A power of attorney appoints a representative to handle one’s affairs due to mental or physical incapacity. Mental incapacity means that someone is not able to understand the consequences of his or her actions. For example, if someone develops schizophrenia and cannot tell the difference between reality and hallucinations, he or she cannot make financial decisions for themselves.
Physical incapacity could mean that someone is in a coma or brain dead. If someone is paralyzed and cannot sign documents for themselves they may need a power of attorney. If an elderly person is just not well enough to go outside, they will clearly need someone to handle their business and personal affairs.
Some terms used in power of attorney situations are agent and principal. The principal is the incapacitated person. The agent is the one acting on behalf of the principal.
There are three examples or types of power of attorneys: General, limited, or special. General powers of attorneys take effect immediately and stay in effect until the incapacitated person dies or is no longer incapacitated. A general power of attorney gives an agent the legal right to handle all transactions for the principal.
A limited power of attorney grants the agent powers for certain types of transactions. If a principal wants one agent to handle finances and another agent to handle medical decisions, the principal would appoint two separate agents and limit their power to financial or medical. Limited power of attorneys can be made to take effect on a certain date, immediately, or in light of specified events.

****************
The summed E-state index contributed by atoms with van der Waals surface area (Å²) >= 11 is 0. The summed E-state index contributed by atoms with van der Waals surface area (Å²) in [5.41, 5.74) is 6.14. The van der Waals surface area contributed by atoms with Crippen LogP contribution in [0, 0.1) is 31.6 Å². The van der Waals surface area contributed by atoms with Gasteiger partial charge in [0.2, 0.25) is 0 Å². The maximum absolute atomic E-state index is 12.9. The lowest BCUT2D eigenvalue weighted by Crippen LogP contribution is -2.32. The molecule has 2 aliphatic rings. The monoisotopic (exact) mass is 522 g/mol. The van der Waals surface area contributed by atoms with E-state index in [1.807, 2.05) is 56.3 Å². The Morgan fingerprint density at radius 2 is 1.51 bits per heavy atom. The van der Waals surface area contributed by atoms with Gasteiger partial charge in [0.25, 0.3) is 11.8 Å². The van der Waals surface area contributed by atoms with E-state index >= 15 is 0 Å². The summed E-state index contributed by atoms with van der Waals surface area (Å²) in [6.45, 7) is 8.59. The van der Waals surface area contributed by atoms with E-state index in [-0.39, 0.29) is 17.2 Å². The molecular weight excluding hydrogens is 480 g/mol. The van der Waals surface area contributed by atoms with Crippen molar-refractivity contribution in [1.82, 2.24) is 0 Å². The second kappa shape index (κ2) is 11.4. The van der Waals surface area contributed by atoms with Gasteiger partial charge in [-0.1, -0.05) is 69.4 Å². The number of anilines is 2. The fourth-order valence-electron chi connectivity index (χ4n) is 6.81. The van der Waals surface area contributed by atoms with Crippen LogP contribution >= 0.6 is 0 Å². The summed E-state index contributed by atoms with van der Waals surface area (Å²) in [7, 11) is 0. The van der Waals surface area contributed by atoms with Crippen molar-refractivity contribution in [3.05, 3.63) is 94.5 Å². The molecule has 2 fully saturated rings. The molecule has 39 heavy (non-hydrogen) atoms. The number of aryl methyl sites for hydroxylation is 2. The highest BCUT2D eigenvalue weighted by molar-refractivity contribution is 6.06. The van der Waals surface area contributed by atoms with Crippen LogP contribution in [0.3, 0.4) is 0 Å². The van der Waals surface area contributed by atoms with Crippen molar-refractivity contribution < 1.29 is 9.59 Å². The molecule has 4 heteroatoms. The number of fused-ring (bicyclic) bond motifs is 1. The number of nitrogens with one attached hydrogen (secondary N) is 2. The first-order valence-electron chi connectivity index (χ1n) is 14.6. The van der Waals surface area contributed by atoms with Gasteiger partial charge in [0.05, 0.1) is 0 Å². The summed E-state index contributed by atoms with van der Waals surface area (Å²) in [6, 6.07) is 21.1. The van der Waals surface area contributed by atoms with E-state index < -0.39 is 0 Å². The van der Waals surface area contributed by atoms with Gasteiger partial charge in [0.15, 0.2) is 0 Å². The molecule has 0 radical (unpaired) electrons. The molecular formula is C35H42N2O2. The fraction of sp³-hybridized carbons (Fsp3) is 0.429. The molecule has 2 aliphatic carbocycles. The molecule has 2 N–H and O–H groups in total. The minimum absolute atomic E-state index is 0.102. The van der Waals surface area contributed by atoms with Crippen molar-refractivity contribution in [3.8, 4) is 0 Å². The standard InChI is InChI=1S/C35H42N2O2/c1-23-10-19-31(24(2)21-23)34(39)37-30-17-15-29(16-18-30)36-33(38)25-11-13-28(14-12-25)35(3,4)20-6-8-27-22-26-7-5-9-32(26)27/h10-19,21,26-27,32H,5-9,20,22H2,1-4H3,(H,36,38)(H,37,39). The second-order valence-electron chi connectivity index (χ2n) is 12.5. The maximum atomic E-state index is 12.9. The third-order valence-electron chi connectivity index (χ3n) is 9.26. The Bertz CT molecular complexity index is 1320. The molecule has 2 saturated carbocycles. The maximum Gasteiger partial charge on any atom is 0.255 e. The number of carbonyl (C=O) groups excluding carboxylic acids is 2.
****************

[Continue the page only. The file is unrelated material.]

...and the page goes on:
A special power of attorney is executed when a principal just needs help with one transaction that they do not feel comfortable handling themselves. Examples could be anything from real estate transfers to the sale of a business.
As for an actual physical example of power of attorney letters, they vary depending on jurisdiction and type of power being granted. A jurisdiction is a county, city, or state that governs the applicable law. A power of attorney for Chicago, IL may look completely different than a power of attorney in San Diego, CA. The wording may be different. The laws may vary. The best thing to do is consult with an attorney when you want to draw up a power of attorney.